Take the 529
By: Steven Weintraub
Saturday Night Live once produced a popular skit called “The Californians” featuring Bill Hader, Fred Armisen, and Kate McKinnon. It poked fun at all things California, but especially the traffic and freeway system in Los Angeles. When a character announced the need to travel by car, the others would inquire about routing and, regardless of the answer, would respond with, “Oh, you can’t go that way at this time of day. Instead, you should take the ‘5’ to the ‘110’ to the…” In that spirit, we are suggesting that you consider taking the 529 to avoid the 706.
The 706, instead of being a real highway, is the tax form used by an executor to document and calculate any estate tax owed upon death. Just like driving on the toll roads in Orange County, few Americans have had to stop on the 706 since the exemption increased in 2018, up to $11.7 million per person today, or $23.4 million per couple. Despite whatever glitz one sees on television, only about 1,900 of the 2.8 million people who died in 2020 will be subject to estate taxes, or 0.1%.1
So, what is the problem? That wide freeway could soon narrow. The Biden administration has asked Congress to legislate a reduction in the exemption to $3.5 million per person, or $7 million per married couple.2 Absent such change, under current law the exemption is designed to sunset at the end of 2025 and revert to 2017 levels ($5.49 million per person) adjusted for inflation. Either way, the estate tax will most likely impact more people going forward than it does today.
Referring to Internal Revenue Code 529, individuals (typically parents or grandparents) can put cash into a special account earmarked to pay for education expenses. There is no federal income tax deduction for contributions, but the investment grows tax deferred until used.3
These assets can be invested in any state plan. Although California does present a 529 platform, we have found other states offer lower cost solutions. There are typically no up-front costs, and the plans frequently include cheap Vanguard Funds as the investment options.
If applied to “qualified education expenses,” distributions are tax free, for both state and federal purposes.4 Succinctly, this is a free pass for the consumer.
But wait, there’s more. Married couples can gift any individual up to $30,000 per year without gift tax consequences.5 529 Plans allow for the contribution of five years of up-front gifting, without penalty. Grandparents wishing to help assure education for their grandchildren can sock away a quick $150,000 immediately if they see the merits of 529 Plans. The gift would reduce their taxable estate, eliminating a potential $60,000 in taxes without detours that involve expenses and/or complicated strategies that might be challenged by the IRS.6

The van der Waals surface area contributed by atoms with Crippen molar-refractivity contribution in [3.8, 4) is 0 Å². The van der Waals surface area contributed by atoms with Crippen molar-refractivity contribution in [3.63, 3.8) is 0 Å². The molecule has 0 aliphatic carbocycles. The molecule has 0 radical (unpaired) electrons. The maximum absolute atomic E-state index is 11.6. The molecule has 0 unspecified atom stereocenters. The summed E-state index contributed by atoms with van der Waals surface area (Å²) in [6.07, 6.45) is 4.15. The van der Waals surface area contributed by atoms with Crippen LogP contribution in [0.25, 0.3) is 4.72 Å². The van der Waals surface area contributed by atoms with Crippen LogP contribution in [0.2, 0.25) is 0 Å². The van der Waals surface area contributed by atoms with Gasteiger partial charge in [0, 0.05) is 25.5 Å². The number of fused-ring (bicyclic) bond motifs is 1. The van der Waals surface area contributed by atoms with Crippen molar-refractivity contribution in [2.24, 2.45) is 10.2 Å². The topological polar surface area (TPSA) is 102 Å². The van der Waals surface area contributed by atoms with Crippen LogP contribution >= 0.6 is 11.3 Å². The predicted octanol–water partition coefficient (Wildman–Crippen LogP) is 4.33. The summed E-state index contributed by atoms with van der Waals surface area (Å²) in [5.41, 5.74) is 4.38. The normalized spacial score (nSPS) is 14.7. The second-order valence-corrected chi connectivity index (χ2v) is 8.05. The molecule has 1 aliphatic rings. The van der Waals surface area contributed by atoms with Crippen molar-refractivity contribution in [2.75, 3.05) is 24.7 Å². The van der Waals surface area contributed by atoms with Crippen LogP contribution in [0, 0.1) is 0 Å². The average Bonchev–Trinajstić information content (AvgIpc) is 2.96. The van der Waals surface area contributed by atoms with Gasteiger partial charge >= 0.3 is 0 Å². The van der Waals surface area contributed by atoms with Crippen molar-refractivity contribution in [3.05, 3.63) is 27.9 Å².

Contributions to 529 Plans, unlike most traditional gifts, allow for significant control by the donor who can change the beneficiary at any time for any reason, to any qualifying family member. If a granddaughter receives a full scholarship to college, her funds can be shifted to a sibling. If the sibling decides to go to a trade school instead of a university, no problem, the funds can be used towards that as well. If the sibling completely skips further education, the donor can name their spouse as the beneficiary to attend any accredited school…including chef training, auto racing, even highway planning!
College costs have risen at a far greater pace than the rate of inflation in the past 25 years. If you want to get in the fast lane for funding and potentially save some estate taxes in the process, consider the 529!
- “Biden Eyeing Tax Rate as High 43.4% in Next Economic Package.” Bloomberg; April 22, 2021
- Some states do allow for tax deductions, but not California
- Tuition, fees, books, supplies, room & board (most), internet access. Expanded in 2015 to include computers, 2017 to provide for $10,000 per year in K-12 tuition, and expanded in 2019 to include student loan payments and apprenticeship programs
- $15,000 per donee per year
- $150,000 X 40% tax = $60,000 in potential estate taxes